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Re: [grouper-users] enterprise data-driven groups

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  • From: Colin Hudler <>
  • To: Keith Hazelton <>
  • Cc: , Mike Roszkowski <>, Paul Donahue <>
  • Subject: Re: [grouper-users] enterprise data-driven groups
  • Date: Wed, 30 Nov 2011 10:03:38 -0600

Big question, deep topic. At The University of Chicago, we've been using grouper in production about 4 years. Most of our work has been focused on the data flow into and out of, and not as much focus on group delegation and distributed management/responsibility. Despite this, we have a fair number of independently managed groups from departments throughout the institution.

My answers to your questions are inline

On 11/29/2011 01:00 PM, Keith Hazelton wrote:
We're going with Grouper for our group/privilege management system. The
project is launched.

I'd appreciate hearing how folks have handled the management of groups whose
membership is defined by some enterprise data. Do you load all of them into

We have loaded only data that has obvious use. In the early days, we speculatively loaded tens-of-thousands of groups from institutional sources (Enterprise Data?), but lately have taken a more conservative approach. The groups turned out to not be useful and cluttered up our space *and* our collective ability to plan and think clearly about the system's direction. However, it was still useful for us to exercise and experiment in our nascent time.

Nowadays, we are used to thinking about how grouper fits into the big picture. When we aren't sure about some institutional data, we scout and gather one or two use-cases, and then see how some candidate group-structures are able to attack those problems. This kind of work is probably already familiar to you in other areas, such as database design and SoA.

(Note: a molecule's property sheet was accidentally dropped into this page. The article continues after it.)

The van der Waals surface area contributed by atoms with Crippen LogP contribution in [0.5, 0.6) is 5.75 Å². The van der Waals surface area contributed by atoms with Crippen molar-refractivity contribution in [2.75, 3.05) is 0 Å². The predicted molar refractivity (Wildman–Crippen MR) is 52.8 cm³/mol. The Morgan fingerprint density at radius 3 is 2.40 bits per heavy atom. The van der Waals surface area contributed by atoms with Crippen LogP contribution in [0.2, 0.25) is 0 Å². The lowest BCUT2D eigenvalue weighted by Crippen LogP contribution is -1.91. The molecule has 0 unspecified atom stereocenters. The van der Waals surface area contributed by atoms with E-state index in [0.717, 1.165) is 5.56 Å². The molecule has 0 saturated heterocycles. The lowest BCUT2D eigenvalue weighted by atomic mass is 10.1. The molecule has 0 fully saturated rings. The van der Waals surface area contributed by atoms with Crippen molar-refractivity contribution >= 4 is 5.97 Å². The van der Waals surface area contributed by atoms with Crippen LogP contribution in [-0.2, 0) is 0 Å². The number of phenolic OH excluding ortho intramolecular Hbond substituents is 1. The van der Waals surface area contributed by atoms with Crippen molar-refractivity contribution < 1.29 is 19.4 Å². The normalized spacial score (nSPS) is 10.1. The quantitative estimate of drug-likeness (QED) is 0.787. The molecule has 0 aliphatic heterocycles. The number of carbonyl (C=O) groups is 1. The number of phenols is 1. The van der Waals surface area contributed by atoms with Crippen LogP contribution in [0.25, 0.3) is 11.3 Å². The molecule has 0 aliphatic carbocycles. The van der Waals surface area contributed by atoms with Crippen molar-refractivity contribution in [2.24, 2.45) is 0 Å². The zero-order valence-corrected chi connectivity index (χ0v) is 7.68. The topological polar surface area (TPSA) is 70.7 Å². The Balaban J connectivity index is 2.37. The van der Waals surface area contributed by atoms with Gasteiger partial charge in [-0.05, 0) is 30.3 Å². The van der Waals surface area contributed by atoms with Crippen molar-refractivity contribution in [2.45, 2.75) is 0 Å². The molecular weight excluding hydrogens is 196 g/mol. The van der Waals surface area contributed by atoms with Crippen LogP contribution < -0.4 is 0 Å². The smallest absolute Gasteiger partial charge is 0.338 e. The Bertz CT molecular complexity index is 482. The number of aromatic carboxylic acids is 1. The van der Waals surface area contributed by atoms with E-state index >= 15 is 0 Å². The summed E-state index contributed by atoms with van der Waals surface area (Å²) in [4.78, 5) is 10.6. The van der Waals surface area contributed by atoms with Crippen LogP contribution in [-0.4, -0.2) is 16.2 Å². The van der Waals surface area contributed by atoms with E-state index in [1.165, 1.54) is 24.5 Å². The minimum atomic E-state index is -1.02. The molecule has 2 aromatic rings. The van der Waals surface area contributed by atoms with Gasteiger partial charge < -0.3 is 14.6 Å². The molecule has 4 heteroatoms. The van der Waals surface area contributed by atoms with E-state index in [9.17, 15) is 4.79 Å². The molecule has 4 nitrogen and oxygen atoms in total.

I have found that most nontrivial data can be represented in a number of ways in grouper. Since only one structure is likely to be created, it is important to know we've chosen one that is balanced enough to efficiently answer the intended use and have some longevity when the questions change. We use intuition and grouper sandbox systems to plan and test different structures. Most often we are thinking about the questions the consumer of the groups needs to ask, or how the groups will be reflected *outside* of grouper. We need to know the point-of-view of the client (are they interested in a single membership, or all the members? the groups related to each-other, or the stems and their structure? Maybe it just wants a boolean for authz?)

We have divided the groups registry into Reference data and "all other". Reference data (it is actually a top-level stem) is institutional information that is automatically maintained in grouper. At UC, it is the purview of Identity Management. The groups are maintained by Grouper-loader, and/or custom loaders, using the API. The data comes from many sources, such as Student Systems, HR/Payroll, Financial Systems, etc. Sometimes the data results in only a pair of groups whose memberships pivot on a couple of data points, such as "Current Account" and "Closed Account". Other times, the loaders are creating thousands of groups based on hundreds of data points, such as Financial Systems, Student Statuses, and other truly Enterprise systems.